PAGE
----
Wednesday, August 12, 2015

Driving Fast and Turning Back

The Moth is a locally-held story-telling event. A story-teller has 5 minutes to tell his or her story which must be true and told well from memory (no prompts or notes), Ten are randomly selected each night to share. I have always put my name in, no matter how unprepared I've been, but my name has never been pulled from the hat yet.

I'm not complaining. This could be a blessing. If nothing else, it's forced me to think through a few memories and put them into story form. "On Hugging" was sketched out on the theme of Feelings for The Moth but it never got on stage. This one below was sketched out for the theme of Fast Lane (which only loosely applies since the only thing fast about either story is that it involved driving above the speed limit on the highway) but I won't be able to attend to try and pitch it.


When I was five or six, the teenaged daughter of a family friend gave me a stuffed bear. It wasn’t particularly cute and it was funny looking. I didn’t love it at first but it looked sad and like it needed a friend so I became attached to it over time and it became my favorite stuffed toy throughout childhood.

When I was seven or eight, my family and I were driving late at night from Phoenix to Los Angeles when I looked for my bear to fall asleep. It wasn’t there. I leaned into the front cabin of my dad’s Lincoln Continental and told them it was missing. We pulled over and searched the car but couldn’t find it. We were almost to Quartzsite, almost 140 miles away from our home. With my mom’s encouragement, my dad turned the car around and we drove home to get the bear so I would have it for our weekend away. I don’t remember saying thank you or even being particularly appreciative but every once in a while over the last 30 years I’ve remembered it as a moment my parents taking a simple but time-consuming action to make their daughter’s life happier.
Today it was cloudy but otherwise fair weather on a normal day. My younger son didn’t want to wake up and get dressed, both children wanted to play video games before they left for camp, they argued about brushing their teeth and, when they finally did, it was so poorly done I made them re-brush. Meanwhile minutes passed and we were running late. In the course of all the quarreling, my older son’s camp counselor called to tell me they were getting in the van for Seaside where they’d spend the day surfing, playing at the arcade, and walking along the beach. I missed the call while I was trying to get us out of the house.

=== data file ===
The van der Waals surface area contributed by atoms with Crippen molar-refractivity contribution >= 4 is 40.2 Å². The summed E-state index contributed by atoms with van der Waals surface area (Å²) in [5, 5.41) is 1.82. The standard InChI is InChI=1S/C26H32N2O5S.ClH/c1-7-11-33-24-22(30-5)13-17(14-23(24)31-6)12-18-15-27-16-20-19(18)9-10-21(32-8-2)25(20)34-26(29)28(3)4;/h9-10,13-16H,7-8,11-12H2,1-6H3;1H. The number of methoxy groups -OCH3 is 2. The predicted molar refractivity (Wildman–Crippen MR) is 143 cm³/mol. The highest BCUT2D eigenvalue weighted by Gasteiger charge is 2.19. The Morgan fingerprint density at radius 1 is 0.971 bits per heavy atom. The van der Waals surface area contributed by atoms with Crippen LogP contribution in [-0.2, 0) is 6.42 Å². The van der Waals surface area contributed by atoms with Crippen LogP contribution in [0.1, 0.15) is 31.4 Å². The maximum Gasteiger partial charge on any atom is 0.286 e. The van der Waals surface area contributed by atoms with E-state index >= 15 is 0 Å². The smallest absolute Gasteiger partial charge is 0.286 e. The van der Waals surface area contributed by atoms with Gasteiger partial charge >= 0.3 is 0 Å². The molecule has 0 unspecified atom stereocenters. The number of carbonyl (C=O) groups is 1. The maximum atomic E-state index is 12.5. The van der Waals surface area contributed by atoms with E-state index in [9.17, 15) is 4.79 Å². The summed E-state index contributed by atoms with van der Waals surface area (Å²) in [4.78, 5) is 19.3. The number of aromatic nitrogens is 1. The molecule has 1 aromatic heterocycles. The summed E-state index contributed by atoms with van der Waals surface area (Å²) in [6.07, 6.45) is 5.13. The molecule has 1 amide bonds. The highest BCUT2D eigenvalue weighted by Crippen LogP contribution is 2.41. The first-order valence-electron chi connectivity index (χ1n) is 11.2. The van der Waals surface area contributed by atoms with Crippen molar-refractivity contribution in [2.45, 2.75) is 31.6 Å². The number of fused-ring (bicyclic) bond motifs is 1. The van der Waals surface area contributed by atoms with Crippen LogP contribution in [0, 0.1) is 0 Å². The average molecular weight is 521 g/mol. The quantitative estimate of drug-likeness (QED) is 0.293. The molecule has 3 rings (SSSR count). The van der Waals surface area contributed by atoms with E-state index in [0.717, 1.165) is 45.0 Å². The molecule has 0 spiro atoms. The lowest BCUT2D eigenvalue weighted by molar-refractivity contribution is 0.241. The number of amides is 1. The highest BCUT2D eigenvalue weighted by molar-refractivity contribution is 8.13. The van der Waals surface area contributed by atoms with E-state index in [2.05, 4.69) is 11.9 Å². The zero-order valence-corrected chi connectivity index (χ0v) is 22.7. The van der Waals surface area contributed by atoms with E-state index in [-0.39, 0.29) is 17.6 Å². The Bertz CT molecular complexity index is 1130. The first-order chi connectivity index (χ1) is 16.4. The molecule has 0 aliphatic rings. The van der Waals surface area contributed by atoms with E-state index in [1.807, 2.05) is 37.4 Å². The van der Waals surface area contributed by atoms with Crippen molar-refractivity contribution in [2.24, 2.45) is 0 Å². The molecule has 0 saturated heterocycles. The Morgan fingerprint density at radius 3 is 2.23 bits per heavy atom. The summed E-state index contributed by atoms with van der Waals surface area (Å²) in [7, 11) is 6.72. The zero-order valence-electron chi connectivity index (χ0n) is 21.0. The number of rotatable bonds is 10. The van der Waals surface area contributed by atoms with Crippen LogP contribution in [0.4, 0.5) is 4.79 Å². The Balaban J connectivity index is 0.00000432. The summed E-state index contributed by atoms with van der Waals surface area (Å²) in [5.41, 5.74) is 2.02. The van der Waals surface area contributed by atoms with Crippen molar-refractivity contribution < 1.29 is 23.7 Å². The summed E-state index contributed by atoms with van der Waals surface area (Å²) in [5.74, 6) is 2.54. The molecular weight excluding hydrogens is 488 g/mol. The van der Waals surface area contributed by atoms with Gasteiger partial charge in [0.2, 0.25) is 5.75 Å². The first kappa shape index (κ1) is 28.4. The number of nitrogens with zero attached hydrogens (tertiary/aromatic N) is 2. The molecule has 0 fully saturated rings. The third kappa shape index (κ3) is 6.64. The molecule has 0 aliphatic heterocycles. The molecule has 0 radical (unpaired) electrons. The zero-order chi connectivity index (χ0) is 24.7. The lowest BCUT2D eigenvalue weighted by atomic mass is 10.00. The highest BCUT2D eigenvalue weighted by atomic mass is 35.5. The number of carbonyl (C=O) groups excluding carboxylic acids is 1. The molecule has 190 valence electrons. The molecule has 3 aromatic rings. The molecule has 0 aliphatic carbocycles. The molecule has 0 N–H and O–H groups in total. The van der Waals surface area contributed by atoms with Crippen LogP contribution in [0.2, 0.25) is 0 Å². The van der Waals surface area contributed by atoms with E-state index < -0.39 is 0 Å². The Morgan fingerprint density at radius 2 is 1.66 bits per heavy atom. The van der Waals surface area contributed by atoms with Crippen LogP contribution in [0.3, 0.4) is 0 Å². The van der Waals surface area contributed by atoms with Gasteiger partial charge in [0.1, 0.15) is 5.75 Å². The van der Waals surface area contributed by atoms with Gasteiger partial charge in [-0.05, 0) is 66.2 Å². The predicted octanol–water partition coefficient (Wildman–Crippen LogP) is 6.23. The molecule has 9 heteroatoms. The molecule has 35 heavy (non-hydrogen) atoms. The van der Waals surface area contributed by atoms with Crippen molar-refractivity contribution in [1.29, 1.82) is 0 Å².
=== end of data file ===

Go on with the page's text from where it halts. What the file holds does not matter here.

We got to camp 15 minutes late and the vans and counselors were already gone. I spent the next 20 minutes frantically trying to reach their cell phones which they’d turned off because they were being safe drivers. I tried to reach the activities manager who was watching another camp of 20 children, all under 10. Meanwhile, I had a younger child I had to get to his own camp, plus my own work day filled with meetings, reports and presentations due, allergy shots, a piano lesson, and a training run this evening with a friend, plus my own chores. The day was packed and I had no margin for error if I was going to make any of it.
I told my older son he missed his camp and he’d have to spend the day at home. His face crumpled and he cried. That was when the camp counselor called and said they were already 60 miles ahead of me, but they would pull over and stop at a McDonald’s off the highway if I could bring my son there to meet them.
What a happy kid looks like when he gets
to his bus to go to the coast for the day
I looked at my calendar and the many commitments in store. I looked at my younger son in the car with me who, if I didn’t get him to camp, would ensure my day was thoroughly unproductive. And then I looked at my older son who just wanted to spend the day with his buddies. I remembered my parents who drove 280 miles out of their way to get me a stuffed bear.
And I knew there was no choice.

No comments: